The Squadron Supreme, Marvel’s version of the Justice League, shows up for a multi-issue story, and the rest of the team is finally introduced in this story, with Arcanna (Zatanna), Nuke (Firestorm), and Power Princess (Wonder Woman). It’s a battle royale between the Defenders, the Squadron Supreme, and the Overmind

As this volume winds down, we see the transition start with the line-up that leads to the creation of the New Defenders. The Beast becomes more of the de facto leader of the non-team. Two of the Beast’s former teammates, Iceman and the Angel, show up and stick around. Valkyrie brings along a guest in Moondragon, who is under the warrior’s supervision following her latest power grab move with the Avengers. And of course, there is the Gargoyle, who really has no place else to go, so of course, he will stick around. Patsy Walker and Daimon Hellstorm finally take their leave of the team following their wedding. And the four heroes most closely associated with the concept of the Defenders – Doctor Strange, Hulk, Sub-Mariner, and Silver Surfer – turn over the reigns to the new team, knowing that there is a new set of Defenders to help protect the world.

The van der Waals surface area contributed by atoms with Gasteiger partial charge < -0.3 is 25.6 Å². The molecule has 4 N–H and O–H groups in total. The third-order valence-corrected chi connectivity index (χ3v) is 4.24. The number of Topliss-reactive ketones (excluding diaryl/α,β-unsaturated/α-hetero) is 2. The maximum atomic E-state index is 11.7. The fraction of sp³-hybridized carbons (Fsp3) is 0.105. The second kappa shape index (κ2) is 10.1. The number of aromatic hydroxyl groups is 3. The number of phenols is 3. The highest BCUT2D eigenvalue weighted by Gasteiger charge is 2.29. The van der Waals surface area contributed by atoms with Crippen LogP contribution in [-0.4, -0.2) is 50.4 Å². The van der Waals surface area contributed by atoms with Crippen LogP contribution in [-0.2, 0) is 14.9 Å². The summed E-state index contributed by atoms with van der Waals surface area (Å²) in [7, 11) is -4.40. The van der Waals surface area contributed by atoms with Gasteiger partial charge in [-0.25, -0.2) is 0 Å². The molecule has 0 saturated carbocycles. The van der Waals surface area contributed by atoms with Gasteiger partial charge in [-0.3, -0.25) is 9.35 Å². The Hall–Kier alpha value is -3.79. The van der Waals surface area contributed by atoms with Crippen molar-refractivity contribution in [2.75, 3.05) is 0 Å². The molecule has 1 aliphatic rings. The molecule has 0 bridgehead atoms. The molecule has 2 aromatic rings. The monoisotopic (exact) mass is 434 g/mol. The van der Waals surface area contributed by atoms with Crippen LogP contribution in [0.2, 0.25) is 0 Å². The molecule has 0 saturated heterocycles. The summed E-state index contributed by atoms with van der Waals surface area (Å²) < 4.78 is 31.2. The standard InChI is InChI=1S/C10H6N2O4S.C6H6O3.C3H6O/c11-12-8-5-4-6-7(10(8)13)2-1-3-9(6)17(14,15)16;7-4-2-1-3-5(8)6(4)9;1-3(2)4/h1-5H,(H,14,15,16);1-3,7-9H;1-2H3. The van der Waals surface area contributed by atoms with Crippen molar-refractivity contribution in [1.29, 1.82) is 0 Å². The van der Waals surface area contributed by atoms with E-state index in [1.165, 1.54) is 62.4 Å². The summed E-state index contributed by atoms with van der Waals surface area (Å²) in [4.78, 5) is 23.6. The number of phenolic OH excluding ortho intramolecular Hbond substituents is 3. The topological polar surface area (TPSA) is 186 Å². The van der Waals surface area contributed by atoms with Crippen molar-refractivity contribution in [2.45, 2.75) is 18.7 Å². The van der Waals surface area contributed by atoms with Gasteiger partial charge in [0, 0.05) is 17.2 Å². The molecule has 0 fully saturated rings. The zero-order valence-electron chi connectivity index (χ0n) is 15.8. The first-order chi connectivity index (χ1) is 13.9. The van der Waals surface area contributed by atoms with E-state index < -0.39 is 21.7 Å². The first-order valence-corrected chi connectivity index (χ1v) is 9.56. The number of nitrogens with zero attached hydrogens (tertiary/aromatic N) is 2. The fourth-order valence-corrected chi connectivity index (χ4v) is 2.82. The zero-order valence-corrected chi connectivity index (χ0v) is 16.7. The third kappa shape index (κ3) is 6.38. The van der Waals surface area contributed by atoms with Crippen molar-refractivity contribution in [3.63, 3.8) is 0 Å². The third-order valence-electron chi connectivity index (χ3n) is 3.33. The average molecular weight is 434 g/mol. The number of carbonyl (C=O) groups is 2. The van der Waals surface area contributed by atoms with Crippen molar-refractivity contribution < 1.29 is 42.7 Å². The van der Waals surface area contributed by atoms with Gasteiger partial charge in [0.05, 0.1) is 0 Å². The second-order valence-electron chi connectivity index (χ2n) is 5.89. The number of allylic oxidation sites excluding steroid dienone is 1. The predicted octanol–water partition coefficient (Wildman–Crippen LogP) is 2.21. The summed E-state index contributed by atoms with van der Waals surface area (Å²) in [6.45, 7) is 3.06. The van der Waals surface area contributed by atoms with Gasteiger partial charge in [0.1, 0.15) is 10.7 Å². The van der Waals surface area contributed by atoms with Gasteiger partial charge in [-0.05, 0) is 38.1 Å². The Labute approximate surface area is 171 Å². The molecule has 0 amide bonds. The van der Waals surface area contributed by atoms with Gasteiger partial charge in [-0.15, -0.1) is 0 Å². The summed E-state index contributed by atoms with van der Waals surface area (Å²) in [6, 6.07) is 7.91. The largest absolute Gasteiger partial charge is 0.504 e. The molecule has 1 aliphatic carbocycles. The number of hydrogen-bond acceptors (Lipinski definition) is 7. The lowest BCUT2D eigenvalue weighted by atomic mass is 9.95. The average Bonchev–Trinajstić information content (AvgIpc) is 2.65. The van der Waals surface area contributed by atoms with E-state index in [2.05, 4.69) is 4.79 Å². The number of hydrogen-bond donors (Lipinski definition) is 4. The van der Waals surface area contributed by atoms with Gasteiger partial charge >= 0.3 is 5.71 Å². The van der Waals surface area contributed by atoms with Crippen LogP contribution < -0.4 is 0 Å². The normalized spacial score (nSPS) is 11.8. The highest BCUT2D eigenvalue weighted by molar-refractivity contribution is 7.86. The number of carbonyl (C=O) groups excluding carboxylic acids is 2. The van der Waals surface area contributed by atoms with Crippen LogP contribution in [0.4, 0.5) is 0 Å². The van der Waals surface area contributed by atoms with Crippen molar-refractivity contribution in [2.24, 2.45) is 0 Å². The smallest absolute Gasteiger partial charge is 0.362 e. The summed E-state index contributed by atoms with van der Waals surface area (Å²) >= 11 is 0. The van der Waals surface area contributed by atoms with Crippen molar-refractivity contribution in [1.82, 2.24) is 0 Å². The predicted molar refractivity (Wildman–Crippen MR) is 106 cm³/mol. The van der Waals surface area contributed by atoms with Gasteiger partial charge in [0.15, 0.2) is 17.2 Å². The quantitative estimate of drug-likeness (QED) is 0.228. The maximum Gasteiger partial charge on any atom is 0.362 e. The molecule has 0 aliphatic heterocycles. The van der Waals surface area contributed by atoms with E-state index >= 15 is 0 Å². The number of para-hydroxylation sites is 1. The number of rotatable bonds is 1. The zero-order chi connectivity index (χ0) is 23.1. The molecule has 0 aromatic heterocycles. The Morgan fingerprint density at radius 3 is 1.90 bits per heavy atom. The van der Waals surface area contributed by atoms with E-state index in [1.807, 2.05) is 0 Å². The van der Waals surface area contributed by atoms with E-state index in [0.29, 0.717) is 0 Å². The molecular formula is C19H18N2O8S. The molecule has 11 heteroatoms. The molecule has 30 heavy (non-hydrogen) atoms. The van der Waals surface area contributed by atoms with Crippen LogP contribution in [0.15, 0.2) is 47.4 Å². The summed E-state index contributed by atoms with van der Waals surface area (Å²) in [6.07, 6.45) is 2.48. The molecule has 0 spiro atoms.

What makes this Essential?: There are parts of this book that are good to read, such as the Avengers Annual, the Squadron Supreme crossover, and the formation of the “New Defenders”. However, I don’t know that the sum of these parts justifies the full Essential volume. These are decent stories, but so much of this run just feels like a monthly placeholder, just to ensure that the book met its monthly deadline.

If you like this volume, try: The Vision and Scarlet Witch mini-series from 1982. Following yet another roster shuffle in Avengers #211, the Vision and the Scarlet Witch opted to become reserve members and move out to a home in New Jersey. Despite some occasional appearances in The Defenders and the team-up books, the Vision and Scarlet Witch were out of the spotlight for awhile before earning their first mini-series, created by Bill Mantlo and Rick Leonardi. These two characters have such a complex family history, which all comes into play in this series. The Vision is visited by the Grim Reaper, who is the step-brother to Wonder Man, who shares his brain patterns with the aforementioned Vision. We get a visit by the Golden-Age hero, the Whizzer, who was once thought to be the father to the Scarlet Witch and Quicksilver, but that was finally proven not to be true in this series. But the significant news that came out of this mini-series was the true heritage of Wanda and Pietro – as the children of Magneto. (It had long been assumed, finally confirmed, and recently overturned in order to support the Marvel Cinematic Universe.) This series was reprinted in a 2005 trade paperback, but I believe the actual issues can still be tracked down in the back issue bins.